Starring-George Clooney, Matt Damon, Brad Pitt
Scott’s Review #1,105
Reviewed January 28, 2021
Steven Soderbergh was awarded the Best Director Academy Award for his exceptional direction in Traffic (2000) one of my all-time favorite films. He follows up that gem with a slick, commercial film that is stylish and looks cool. It’s fast-paced with quick editing and is set in the dangerously appealing world of casinos as a group of sophisticated thieves attempt to steal $160 million from a casino owner with whom they have a vendetta.
I expected a film of this type to be generic and by-the-numbers but instead, it’s unpredictable and unexpected.
Ocean’s Eleven (2001) is the first (and best) installment of the popular Ocean’s franchise and a remake of the 1960 Rat Pack film of the same name. George Clooney was in his film prime and leads the pack of A-list stars like Brad Pitt, Julia Roberts, and Matt Damon in a packed and brimming two-hour entertainment fest.
A nice touch is inviting two stars from the original, Henry Silva and Angie Dickinson, to appear as themselves.
Clooney leads the charge and embraces his leading role status with charm, polish, and style. He plays a handsome Danny Ocean, a man with a plan. Less than one day into his parole from a New Jersey penitentiary, the thief is already traveling to California to arrange his next plan with his partner-in-crime Rusty (Brad Pitt). It’s tinged with revenge.
They abide by three rules: Don’t hurt anybody, don’t steal from anyone who doesn’t deserve it, and play the game like you’ve got nothing to lose. Danny orchestrates his charges into creating the most sophisticated, elaborate casino heist in history. And it will take place in glitzy Las Vegas on the night of a boxing match.
By providing the rules it makes me think fondly of a similar proclamation in David Fincher’s 1999 film Fight Club, Danny and the gang immediately feel sympathetic to me. After all, they don’t intend to hurt anyone, and the money stolen will be from folks who are dastardly and might even deserve to be penniless. Didn’t JigSaw from the Saw films only kill those who harmed other people? Suddenly their motives are clear and justified making them the good guys.
As a bonus, the “victim” of the heist is the unlikable Terry Benedict (Andy Garcia), who owns three casinos and is worth billions. Making the bad guys the heroes and Benedict the bad guy is clever and situates the players properly so the audience is sure who to root for. As if the film doesn’t have enough treats some drama is thrown in. Danny’s ex-wife, Tess (Julia Roberts), is Benedict’s girlfriend. Is she loyal to Danny or Benedict or might she be playing both sides?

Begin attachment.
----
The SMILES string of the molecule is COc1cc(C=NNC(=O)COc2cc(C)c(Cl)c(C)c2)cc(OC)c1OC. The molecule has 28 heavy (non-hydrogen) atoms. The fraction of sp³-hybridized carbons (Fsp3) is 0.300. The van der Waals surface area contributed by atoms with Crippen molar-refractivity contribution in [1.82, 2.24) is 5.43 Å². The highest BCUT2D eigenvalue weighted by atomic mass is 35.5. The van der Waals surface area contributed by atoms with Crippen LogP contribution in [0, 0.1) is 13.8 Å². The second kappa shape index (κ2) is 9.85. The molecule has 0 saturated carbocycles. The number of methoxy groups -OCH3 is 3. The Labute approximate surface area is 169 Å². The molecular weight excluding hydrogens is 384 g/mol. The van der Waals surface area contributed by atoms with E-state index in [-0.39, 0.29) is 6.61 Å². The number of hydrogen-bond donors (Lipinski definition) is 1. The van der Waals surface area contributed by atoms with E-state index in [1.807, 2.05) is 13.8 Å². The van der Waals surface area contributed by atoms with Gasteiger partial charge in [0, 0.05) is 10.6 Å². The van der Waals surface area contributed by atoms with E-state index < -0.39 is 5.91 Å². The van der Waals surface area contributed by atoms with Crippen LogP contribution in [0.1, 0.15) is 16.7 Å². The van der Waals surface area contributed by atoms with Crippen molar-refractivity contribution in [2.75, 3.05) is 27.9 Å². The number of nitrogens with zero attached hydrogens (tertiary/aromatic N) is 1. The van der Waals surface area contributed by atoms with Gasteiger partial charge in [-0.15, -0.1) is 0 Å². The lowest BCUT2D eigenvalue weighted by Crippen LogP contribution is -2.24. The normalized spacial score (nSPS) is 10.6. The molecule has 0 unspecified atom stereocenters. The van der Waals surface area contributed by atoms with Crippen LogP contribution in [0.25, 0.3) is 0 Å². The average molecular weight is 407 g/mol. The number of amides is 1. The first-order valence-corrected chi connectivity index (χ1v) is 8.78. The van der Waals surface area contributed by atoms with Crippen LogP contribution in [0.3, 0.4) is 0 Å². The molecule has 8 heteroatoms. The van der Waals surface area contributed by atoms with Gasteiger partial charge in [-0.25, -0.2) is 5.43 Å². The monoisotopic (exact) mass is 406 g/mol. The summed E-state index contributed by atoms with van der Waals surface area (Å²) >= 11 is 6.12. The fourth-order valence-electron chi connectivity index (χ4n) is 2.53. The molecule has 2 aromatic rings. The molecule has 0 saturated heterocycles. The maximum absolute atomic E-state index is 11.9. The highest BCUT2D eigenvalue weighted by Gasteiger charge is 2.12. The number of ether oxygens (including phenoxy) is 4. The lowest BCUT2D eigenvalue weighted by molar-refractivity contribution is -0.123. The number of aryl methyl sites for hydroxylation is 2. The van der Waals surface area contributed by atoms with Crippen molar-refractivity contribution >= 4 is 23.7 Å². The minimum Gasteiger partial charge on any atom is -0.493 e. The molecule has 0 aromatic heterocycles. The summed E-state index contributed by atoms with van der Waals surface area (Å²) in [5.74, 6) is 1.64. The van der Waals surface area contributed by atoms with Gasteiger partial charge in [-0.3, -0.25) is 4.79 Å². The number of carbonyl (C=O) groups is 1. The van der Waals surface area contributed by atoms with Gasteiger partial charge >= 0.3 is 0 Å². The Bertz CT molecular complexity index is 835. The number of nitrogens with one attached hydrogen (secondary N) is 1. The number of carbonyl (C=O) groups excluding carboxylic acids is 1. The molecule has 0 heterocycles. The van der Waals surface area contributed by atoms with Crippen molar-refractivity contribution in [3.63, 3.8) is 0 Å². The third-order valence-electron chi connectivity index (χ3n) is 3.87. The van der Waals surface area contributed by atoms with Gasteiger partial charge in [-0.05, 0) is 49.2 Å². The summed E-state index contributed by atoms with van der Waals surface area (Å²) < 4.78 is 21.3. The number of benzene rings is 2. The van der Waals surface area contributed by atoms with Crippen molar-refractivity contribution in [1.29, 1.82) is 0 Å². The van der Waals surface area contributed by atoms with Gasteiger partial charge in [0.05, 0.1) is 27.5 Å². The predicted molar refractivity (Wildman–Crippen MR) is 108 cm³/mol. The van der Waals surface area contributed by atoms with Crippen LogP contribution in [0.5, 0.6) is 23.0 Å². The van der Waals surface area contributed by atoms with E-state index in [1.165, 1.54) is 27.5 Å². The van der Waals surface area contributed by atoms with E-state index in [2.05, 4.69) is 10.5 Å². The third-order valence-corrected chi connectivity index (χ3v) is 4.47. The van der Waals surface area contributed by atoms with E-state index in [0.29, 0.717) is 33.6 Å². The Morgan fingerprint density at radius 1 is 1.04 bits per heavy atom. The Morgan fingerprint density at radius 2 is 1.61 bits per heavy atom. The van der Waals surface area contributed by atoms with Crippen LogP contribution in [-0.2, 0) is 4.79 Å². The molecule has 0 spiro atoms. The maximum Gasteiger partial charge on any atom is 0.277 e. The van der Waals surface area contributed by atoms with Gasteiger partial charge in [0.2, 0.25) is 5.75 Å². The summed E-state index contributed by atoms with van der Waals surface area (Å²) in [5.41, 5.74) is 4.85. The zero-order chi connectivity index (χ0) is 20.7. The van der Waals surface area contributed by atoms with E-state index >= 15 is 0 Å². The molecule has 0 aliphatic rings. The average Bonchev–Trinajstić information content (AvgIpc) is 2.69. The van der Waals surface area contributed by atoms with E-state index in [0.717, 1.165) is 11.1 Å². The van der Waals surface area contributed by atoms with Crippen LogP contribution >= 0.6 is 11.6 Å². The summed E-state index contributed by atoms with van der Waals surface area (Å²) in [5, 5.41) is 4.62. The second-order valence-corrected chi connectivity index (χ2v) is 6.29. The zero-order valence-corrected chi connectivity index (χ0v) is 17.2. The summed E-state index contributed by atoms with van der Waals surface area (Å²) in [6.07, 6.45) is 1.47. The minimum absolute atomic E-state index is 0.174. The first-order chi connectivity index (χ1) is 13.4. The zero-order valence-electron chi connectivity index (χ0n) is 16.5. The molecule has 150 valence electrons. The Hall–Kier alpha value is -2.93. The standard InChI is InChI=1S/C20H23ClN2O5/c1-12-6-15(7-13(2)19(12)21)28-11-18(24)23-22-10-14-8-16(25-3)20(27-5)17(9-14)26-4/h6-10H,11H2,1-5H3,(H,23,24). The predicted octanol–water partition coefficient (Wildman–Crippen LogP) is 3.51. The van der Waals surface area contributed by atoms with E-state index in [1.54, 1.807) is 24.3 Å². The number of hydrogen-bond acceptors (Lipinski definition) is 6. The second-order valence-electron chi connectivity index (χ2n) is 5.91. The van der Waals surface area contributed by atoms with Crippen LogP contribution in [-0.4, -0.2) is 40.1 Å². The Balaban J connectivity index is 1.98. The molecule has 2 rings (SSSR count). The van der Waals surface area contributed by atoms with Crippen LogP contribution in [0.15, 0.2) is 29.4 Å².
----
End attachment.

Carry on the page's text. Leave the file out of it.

Loyalties are tested and questioned and the intricate bank heist sequence is titillating and an edge-of-your-seat thrill-ride. The Las Vegas backdrop with the casino bright lights, bells, and like elements cement Ocean’s Eleven as one of the best of its genre.
It’s also tough not to root for Clooney, Pitt, and Damon in or out of character.
Ted Griffin writes the screenplay and adds some nice characters, more than one-note bank robbers or thieves. Along with Soderbergh’s direction, which adds the nice atmospheric trimmings like the razzle-dazzle casino scenes they make a great pair.
I love how Danny and Rusty recruit a team with specialized skills like mechanics, pickpockets, and an electronics and surveillance specialist. There’s even an acrobat! This seems an ode to the 1960s television series Mission: Impossible as the team is carefully selected based on skill.
A highly entertaining popcorn film just perfect for a summer night, Ocean’s Eleven (2001) is sure to satisfy. The intention is to sit back and enjoy what is offered and all the elements come together perfectly. The culminating main event boxing match and subsequent twist catapults the film from pure entertainment to something more nuanced and exciting.
The film was a success at the box office and with critics leading to two sequels directed by Soderbergh and a spin-off with an all-female lead cast, was released in 2018.